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  Tarzan, the Ape Man Bungle FeverBuy this film here.
Year: 1959
Director: Joseph M. Newman
Stars: Denny Miller, Cesare Danova, Joanna Barnes, Robert Douglas
Genre: Trash, Adventure
Rating:  3 (from 1 vote)
Review: Africa. They call it the Dark Continent for its violence, where one tribe will kill another, and that tribe will kill a different one, and so on although all are afraid of the Watusi; it is an endless cycle of bloodshed and explorer Colonel James Parker (Robert Douglas) is right in the middle of it, alongside his right hand man Harry Holt (Cesare Danova). He is awaiting the arrival of his daughter Jane (Joanna Barnes) who is sailing down the river to meet him through dangerous territory, and when they meet her journey has become even more perilous as the boat was holding a selection of the wounded of a recent attack - and a warrior member of the Watusi who causes great consternation among the locals...

Wait a minute, isn't this supposed to be a Tarzan movie? Where is he? You would have to bide your time for a while during this, the Tarzan effort generally regarded as the worst ever until Bo Derek spoiled it by whipping off her togs in her ape man flick over twenty years later, leaving this as so bad it could not even get to the bottom of the list of terrible Tarzans. If indeed it was a Tarzan: nowhere is the character, played by basketball star Denny Miller, called that by name, and as was the wont of producer Al Zimbalist most of it was culled from other films, such was his addiction to stock footage. Therefore what you were watching was a few scenes with the tiny cast beefed up with clips of 1950's King Solomon's Mines.

The difference being the jazz music of big band trumpeter Shorty Rogers played over it, but that endless recycling was not all that was egregious about this one. Yes, there was the fact that Tarzan was only in about half the movie, if that, but the three other characters didn't come off too well either. For a start, there was actually another character, the towering Watusi warrior, who was to lead the others to the Elephants' Graveyard where Holt is practically salivating at the thought of all that ivory. It was indicative of how much the film cared about him that he was purely present as a prompt for adventure, and when it became clear he served no other purpose he was ignominiously sent over a cliff.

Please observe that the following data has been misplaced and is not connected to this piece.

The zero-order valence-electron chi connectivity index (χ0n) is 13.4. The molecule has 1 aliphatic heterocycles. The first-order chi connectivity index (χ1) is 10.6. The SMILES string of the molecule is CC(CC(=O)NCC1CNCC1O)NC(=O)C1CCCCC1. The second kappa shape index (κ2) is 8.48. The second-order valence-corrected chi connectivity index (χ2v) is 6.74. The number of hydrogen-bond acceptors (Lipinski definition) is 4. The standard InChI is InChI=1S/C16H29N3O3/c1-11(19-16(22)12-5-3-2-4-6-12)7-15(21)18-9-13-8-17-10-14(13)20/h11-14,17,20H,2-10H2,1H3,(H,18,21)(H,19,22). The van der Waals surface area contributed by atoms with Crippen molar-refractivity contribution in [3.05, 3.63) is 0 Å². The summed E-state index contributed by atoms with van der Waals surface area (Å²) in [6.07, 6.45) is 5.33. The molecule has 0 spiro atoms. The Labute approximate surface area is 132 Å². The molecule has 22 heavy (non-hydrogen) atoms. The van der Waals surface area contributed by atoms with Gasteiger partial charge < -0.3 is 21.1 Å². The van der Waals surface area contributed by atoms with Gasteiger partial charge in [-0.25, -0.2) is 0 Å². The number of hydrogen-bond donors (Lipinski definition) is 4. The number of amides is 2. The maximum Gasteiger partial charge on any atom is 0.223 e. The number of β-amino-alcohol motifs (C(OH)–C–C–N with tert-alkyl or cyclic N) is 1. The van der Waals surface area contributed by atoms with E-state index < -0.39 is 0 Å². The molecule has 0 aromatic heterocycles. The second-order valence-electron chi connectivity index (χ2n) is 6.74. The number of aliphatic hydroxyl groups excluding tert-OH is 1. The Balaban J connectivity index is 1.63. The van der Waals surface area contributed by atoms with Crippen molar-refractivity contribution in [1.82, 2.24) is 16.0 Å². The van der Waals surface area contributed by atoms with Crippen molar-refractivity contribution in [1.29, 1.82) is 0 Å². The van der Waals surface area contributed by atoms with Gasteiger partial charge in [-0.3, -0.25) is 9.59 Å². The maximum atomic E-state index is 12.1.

Before we got to that stage we had to have Tarzan and Jane meet. Jane has been represented as a woman waking up to the possibilities of life without the corset of polite society, and indeed an actual corset, by the unflattering comparison between her and an elephant scratching its huge arse on a tree stump, which should give you some idea of how clueless the production was. Another idea was a lot less amusing, unless your tolerance for bad taste went that far, as when she meets the Lord of the Jungle she quite plainly believes he wants to rape her, and he does very little to dissuade her of that notion even if he does simply want to hug and cuddle her like Lenny did Curly's Wife in Of Mice and Men, although presumably with less tragic consequences. No matter that they do make friends, he still plays very rough with Jane, ducking her under the water of the river about ten times in succession.

As with any Tarzan movie, his power over the animal kingdom had to be shown, so he does call up a few stampedes, though bearing that in mind there are far too many creatures killed throughout the running time for this to be termed animal-friendly. One of them was a leopard which is looking for its cub, and takes a gander at Jane's tent, waking her up with a scream: for this, Tarzan wrestles the big cat to the ground and stabs it to death, presumably causing the death of the abandoned infant too, although we could take solace that it was blatantly a life-sized stuffed toy Miller was grappling with, complete with closeups of its cartoonish face. Talking of cartoonish faces, our star too often found himself as the stand-in for none other than Johnny Weissmuller, whose footage from his thirties Tarzan series was dropped in at random, tinted green to fit the colour photography and including at least one clear shot of Johnny as he fought an alligator. When you were aware that Zimbalist also produced Cat Women of the Moon and Robot Monster, the shoddiness fell into place, and the finale that saw kids from the local high school play pygmies and the death of the narrator (not postmodern, just a shambles) was the perfect way to cap a dreadful, at times hilarious, fiasco.
Reviewer: Graeme Clark


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